The gathering clouds gave us pause but, like most times, we didn’t want to go back the way we came. The dirt got softer and softer until the ruts were too deep to fight against. It was obvious that a truck had recently passed, when the ground was REALLY wet, and the truck had a wider wheelbase than we did. We popped the jeep into four wheel drive and went for it. I would have pictures of the road but it was too bumpy to capture anything usable (try snapping while hitting your head on the roof) and if we stopped, we weren’t going to move for a very long time – it was starting to rain which would only make the road worse.

mountain view

chocolate mountains

The clay mud mire only lasted a couple of miles and we were free, though we picked up a few more pounds of mud to add to our collection under the jeep (chunks of it would fall off over the next few days) and the road changed again. We were in a ranching area – mot of it owned by one family. It was huge and went on for miles. We dodged cows now instead of rocks and potholes.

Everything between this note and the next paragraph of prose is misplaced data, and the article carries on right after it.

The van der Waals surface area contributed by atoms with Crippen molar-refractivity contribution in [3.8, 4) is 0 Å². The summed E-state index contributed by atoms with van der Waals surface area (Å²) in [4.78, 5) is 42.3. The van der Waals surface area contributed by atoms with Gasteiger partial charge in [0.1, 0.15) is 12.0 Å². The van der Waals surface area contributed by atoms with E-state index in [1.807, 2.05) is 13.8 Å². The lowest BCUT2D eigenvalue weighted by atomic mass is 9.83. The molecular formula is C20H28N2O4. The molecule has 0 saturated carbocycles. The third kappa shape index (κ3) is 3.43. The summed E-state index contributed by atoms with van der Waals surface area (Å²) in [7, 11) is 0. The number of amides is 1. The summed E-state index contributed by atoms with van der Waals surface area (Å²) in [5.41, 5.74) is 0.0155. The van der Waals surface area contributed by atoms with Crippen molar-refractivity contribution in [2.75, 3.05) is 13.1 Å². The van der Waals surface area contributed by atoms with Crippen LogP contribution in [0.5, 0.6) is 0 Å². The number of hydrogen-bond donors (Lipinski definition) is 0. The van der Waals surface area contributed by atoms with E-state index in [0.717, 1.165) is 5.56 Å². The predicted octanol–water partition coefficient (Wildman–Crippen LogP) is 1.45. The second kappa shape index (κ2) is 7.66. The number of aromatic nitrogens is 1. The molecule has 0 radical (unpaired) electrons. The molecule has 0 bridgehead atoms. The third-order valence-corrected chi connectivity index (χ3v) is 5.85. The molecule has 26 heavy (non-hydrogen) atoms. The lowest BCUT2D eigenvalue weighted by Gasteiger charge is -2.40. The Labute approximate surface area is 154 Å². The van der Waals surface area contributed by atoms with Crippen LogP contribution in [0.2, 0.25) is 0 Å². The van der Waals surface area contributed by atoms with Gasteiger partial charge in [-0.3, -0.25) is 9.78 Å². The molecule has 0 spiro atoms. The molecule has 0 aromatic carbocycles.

Montana ranch house view

At the end of the road, we took a right, and headed a few miles back to Clark Canyon Reservoir. All things considered, it was a beautiful drive. We got to see more of the Montana back country with its huge variety of terrain. We spent a few wonderful hours off the beaten path testing ourselves and testing the jeep.

When we travel these roads, which we do often, we are fully prepared. We go with food, water, a full gas tank, paper maps, a car GPS, a handheld GPS, and a DeLorme Inreach. If we can’t see the road ahead, or we question its condition, we scout ahead on foot (we can get miles of hiking in just by scouting roads). While we have run into problems (high centering the jeep in a creek and being trapped in a pasture with an angry bull are two of the most memorable), we have gotten pretty good at avoiding them or being prepared when we don’t. This particular road is pretty benign and can *usually* be traveled by a two wheel drive passenger car; we try to make the most of it and add side roads for a little fun.